At 8:15 am, Hiroshima time, the Enola Gay released the nuclear bomb called “Little Boy” from its bay. The bomb was executed precisely according to schedule, right over the center of the city and made its descent. Meanwhile, the three planes quickly maneuvered their ways away from the bomb. Within 45 seconds, “Little Boy” was poised at about 600 meters above the city (Marx 168).
Then the world dissolved in a "bright purple flame" (Marx 169).
In the minute space of time the bomb exploded, the release of power instantly generated a temperature of one hundred million degrees Celsius. The mushroom cloud began to form all at once, followed by the shock wave. Fire storms sprang up immediately on the ground. This was the aerial view of the explosion as described by the men aboard the planes (Marx 170:172).
"These special Polaroid goggles we had, they seemed to black out everything so you couldn't see any thing at all. But the light was so intense when that bomb was detonated that it even pierced those glasses...It was a boiling action and full of all kinds of colors, but you could tell there was nothing but death in that cloud."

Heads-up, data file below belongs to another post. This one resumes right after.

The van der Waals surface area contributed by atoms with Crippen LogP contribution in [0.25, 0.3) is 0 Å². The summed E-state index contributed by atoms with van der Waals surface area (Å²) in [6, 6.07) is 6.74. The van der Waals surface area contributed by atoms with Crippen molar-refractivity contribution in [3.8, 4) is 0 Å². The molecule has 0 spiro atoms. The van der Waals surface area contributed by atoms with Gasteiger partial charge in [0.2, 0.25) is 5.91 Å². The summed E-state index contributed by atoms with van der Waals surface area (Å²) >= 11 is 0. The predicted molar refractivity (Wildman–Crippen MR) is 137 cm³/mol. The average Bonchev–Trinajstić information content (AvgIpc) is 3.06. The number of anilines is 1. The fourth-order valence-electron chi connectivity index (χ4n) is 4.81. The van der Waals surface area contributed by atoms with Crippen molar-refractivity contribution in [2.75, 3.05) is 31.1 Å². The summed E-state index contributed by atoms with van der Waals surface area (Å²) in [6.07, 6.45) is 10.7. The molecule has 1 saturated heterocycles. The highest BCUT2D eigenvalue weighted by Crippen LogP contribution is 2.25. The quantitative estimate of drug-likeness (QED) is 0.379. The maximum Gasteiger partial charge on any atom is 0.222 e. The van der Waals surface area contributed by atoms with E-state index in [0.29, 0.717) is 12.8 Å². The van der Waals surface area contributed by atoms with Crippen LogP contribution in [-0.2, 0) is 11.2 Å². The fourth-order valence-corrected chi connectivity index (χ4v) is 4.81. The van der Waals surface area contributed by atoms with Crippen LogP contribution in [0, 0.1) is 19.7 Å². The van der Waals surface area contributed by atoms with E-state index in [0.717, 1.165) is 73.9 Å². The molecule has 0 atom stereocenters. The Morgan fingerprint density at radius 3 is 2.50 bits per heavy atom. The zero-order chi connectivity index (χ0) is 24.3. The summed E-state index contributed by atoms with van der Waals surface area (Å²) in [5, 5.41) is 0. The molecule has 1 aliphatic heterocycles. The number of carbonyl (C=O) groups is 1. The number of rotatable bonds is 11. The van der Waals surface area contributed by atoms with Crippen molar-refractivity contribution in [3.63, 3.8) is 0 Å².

---Bob Shumard, on board the Enola Gay. (Marx 174)
"When you're looking at it, you know that a tremendous amount of energy has been released. There was one thought that was uppermost on everyone's mind. Somebody said, and I thought too, "This war is over." You didn't see how anybody—even the most radical, militaristic, uncaring for their people—how anybody like that could stand up to something like this."
---Ted Van Kirk, navigator of the Enola Gay (Van Kirk)
"My God. What have we done?"
---Bob Lewis, pilot of the Enola Gay (Marx 172)
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Marx, Joseph L. Seven Hours to Zero. New York: G.P. Putnam’s Sons, 1967.
"Atomic bombings of Hiroshima and Nagasaki." Atomic bombings of Hiroshima and Nagasaki - Wikipedia, the free encyclopedia. 11 Jul. 2005. Wikipedia. 11 Jul. 2005 <http://en.wikipedia.org/wiki/Atomic_bombings_of_Hiroshima_and_Nagasaki>.